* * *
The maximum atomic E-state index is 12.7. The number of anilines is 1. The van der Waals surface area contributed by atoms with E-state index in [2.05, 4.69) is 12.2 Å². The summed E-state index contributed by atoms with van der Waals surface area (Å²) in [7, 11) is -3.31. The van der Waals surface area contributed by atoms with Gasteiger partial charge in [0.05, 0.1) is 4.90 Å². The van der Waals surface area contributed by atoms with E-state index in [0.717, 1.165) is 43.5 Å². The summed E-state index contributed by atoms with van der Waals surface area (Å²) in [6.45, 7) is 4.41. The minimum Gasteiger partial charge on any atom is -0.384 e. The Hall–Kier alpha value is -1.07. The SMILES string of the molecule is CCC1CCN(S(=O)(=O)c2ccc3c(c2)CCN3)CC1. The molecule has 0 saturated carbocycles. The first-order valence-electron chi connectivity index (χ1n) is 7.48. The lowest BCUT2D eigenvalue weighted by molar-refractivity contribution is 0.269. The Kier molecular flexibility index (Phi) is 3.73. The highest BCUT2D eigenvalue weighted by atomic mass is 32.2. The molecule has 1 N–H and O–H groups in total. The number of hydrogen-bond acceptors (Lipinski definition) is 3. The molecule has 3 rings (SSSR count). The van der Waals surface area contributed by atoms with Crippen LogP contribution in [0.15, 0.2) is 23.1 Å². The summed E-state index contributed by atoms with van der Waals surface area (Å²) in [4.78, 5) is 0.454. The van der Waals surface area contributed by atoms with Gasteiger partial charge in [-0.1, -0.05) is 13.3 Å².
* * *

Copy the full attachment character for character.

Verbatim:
The maximum atomic E-state index is 12.7. The number of anilines is 1. The van der Waals surface area contributed by atoms with E-state index in [2.05, 4.69) is 12.2 Å². The summed E-state index contributed by atoms with van der Waals surface area (Å²) in [7, 11) is -3.31. The van der Waals surface area contributed by atoms with Gasteiger partial charge in [0.05, 0.1) is 4.90 Å². The van der Waals surface area contributed by atoms with E-state index in [0.717, 1.165) is 43.5 Å². The summed E-state index contributed by atoms with van der Waals surface area (Å²) in [6.45, 7) is 4.41. The minimum Gasteiger partial charge on any atom is -0.384 e. The Hall–Kier alpha value is -1.07. The SMILES string of the molecule is CCC1CCN(S(=O)(=O)c2ccc3c(c2)CCN3)CC1. The molecule has 0 saturated carbocycles. The first-order valence-electron chi connectivity index (χ1n) is 7.48. The lowest BCUT2D eigenvalue weighted by molar-refractivity contribution is 0.269. The Kier molecular flexibility index (Phi) is 3.73. The highest BCUT2D eigenvalue weighted by atomic mass is 32.2. The molecule has 1 N–H and O–H groups in total. The number of hydrogen-bond acceptors (Lipinski definition) is 3. The molecule has 3 rings (SSSR count). The van der Waals surface area contributed by atoms with Crippen LogP contribution in [0.15, 0.2) is 23.1 Å². The summed E-state index contributed by atoms with van der Waals surface area (Å²) in [4.78, 5) is 0.454. The van der Waals surface area contributed by atoms with Gasteiger partial charge in [-0.1, -0.05) is 13.3 Å².